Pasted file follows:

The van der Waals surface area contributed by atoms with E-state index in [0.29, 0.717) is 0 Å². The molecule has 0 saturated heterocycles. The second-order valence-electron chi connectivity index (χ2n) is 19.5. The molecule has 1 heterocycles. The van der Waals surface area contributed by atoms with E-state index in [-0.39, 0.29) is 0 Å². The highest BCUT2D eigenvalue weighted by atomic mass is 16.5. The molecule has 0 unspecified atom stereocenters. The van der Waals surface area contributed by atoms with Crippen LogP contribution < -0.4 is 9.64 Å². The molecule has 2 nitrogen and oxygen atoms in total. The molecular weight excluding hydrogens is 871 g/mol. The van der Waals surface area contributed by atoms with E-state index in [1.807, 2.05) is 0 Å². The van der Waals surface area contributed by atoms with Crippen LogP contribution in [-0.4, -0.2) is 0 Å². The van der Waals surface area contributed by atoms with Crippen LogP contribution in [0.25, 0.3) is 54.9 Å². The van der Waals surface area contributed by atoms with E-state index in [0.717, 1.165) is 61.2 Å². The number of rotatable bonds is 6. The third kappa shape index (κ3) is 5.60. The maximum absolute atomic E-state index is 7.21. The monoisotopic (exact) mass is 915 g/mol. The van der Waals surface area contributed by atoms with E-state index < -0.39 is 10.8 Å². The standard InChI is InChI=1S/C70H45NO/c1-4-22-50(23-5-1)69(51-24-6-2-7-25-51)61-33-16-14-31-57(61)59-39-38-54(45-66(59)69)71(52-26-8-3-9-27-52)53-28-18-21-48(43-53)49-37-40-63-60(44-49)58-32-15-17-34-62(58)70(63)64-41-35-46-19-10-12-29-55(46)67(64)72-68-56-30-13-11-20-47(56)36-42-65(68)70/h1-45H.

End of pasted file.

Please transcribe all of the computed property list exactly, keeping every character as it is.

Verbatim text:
The van der Waals surface area contributed by atoms with E-state index in [0.29, 0.717) is 0 Å². The molecule has 0 saturated heterocycles. The second-order valence-electron chi connectivity index (χ2n) is 19.5. The molecule has 1 heterocycles. The van der Waals surface area contributed by atoms with E-state index in [-0.39, 0.29) is 0 Å². The highest BCUT2D eigenvalue weighted by atomic mass is 16.5. The molecule has 0 unspecified atom stereocenters. The van der Waals surface area contributed by atoms with Crippen LogP contribution < -0.4 is 9.64 Å². The molecule has 2 nitrogen and oxygen atoms in total. The molecular weight excluding hydrogens is 871 g/mol. The van der Waals surface area contributed by atoms with E-state index in [1.807, 2.05) is 0 Å². The van der Waals surface area contributed by atoms with Crippen LogP contribution in [-0.4, -0.2) is 0 Å². The van der Waals surface area contributed by atoms with Crippen LogP contribution in [0.25, 0.3) is 54.9 Å². The van der Waals surface area contributed by atoms with E-state index in [0.717, 1.165) is 61.2 Å². The number of rotatable bonds is 6. The third kappa shape index (κ3) is 5.60. The maximum absolute atomic E-state index is 7.21. The monoisotopic (exact) mass is 915 g/mol. The van der Waals surface area contributed by atoms with E-state index < -0.39 is 10.8 Å². The standard InChI is InChI=1S/C70H45NO/c1-4-22-50(23-5-1)69(51-24-6-2-7-25-51)61-33-16-14-31-57(61)59-39-38-54(45-66(59)69)71(52-26-8-3-9-27-52)53-28-18-21-48(43-53)49-37-40-63-60(44-49)58-32-15-17-34-62(58)70(63)64-41-35-46-19-10-12-29-55(46)67(64)72-68-56-30-13-11-20-47(56)36-42-65(68)70/h1-45H.